OPINION | SGA right in deciding to stick to the rules

Butler University’s Student Government Association is making the right decision to overturn the rule allowing freshmen to be on the Election Oversight Committee.

Sophomore James Schubert was able to serve as the chairman of the EOC, and another freshman was allowed on the committee, last year because SGA suspended the rules, Schubert said.

SGA holds too much power and is too professional to skip over laws whenever they make its processes simpler.

“SGA elections on the collegiate level are very, very different from what people ever experienced in a high school setting,” SGA President Mike Keller said.

“We figured it would be best to keep the committee to sophomores and above. That way, everyone on the committee would have at least seen an election happen.”

This is logical because not only are the freshmen not fully informed as to how SGA works, they might not know what is best for Butler due to their short time here.

Being a student for a year will give them a better perspective of what the school needs and how different situations should be handled.

“It is probably best for the committee that it is mostly older students who are on (the committee) just because it’s a very serious role,” Keller said. “We have to deal with a lot of high stakes and, at times, drama.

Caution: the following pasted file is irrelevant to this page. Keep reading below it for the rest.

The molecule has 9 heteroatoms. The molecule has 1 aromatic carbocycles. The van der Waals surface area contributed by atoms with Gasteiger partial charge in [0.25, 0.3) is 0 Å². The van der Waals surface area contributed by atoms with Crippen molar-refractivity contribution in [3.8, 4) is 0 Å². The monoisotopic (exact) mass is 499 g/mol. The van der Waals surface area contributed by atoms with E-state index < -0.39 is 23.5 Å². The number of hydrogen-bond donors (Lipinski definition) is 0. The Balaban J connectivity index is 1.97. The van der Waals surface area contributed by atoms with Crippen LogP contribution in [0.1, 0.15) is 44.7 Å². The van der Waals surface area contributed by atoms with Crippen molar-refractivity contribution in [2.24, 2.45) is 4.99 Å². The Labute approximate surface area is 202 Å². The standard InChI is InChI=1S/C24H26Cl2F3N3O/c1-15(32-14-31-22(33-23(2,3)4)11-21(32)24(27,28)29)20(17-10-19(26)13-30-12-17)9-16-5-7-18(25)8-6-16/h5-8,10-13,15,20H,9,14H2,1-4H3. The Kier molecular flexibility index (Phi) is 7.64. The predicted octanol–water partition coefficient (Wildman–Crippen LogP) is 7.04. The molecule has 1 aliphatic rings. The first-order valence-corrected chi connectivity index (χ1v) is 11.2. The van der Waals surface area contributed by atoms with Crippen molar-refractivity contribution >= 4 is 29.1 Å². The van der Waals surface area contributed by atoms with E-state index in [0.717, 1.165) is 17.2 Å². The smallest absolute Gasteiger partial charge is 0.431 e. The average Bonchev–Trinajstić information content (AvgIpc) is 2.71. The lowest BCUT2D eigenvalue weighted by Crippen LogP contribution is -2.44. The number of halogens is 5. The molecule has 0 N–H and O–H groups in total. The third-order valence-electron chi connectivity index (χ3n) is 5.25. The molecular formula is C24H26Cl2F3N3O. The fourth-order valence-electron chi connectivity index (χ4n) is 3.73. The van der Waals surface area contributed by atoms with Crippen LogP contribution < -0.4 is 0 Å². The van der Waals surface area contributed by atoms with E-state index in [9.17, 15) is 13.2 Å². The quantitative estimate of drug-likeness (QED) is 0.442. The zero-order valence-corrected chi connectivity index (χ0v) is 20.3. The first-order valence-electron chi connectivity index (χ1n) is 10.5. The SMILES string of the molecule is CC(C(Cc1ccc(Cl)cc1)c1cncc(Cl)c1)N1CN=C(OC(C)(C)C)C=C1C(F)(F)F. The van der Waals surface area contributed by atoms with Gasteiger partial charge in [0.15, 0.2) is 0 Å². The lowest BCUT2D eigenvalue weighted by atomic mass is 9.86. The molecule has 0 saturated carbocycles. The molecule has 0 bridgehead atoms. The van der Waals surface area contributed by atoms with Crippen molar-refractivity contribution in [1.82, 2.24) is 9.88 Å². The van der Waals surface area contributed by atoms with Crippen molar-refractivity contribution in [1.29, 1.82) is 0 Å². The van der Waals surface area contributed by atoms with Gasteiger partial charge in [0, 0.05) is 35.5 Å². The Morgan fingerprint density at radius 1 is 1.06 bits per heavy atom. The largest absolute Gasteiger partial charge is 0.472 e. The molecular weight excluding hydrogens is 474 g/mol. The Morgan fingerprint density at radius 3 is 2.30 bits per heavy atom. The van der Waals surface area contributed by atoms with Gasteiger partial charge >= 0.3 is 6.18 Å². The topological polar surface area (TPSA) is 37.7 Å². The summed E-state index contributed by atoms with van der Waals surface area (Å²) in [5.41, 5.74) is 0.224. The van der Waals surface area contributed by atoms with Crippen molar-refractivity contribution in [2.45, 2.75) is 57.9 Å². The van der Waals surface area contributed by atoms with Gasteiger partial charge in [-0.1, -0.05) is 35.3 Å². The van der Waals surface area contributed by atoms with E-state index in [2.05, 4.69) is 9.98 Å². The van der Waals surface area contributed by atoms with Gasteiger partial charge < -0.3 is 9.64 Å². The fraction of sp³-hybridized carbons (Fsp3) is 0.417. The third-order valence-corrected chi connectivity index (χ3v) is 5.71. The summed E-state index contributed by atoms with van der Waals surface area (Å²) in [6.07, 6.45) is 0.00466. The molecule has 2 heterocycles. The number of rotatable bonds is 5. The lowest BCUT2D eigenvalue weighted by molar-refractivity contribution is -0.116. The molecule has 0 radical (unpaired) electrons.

“The experience that you have from just knowing how things go is really vital.”

It is good SGA is permanently changing the procedures and policy so no future bypassing of laws can happen again and cause disruption.

Freshmen should be allowed to examine and sit in on the committee  meetings for purely observational purposes.

That way, if they choose to be on the board the following year, they will bring some direct committee experience.

In fact, it might be good if SGA passed a law that would prohibit freshmen to be members of all Butler committees.

Freshmen can and should be allowed to sit in on these committees’ meetings to know how they function.

Ultimately, this would allow smoother transitions between administrative and committee shifts in SGA.

Otherwise, SGA is risking avoidable miscommunications and missteps.


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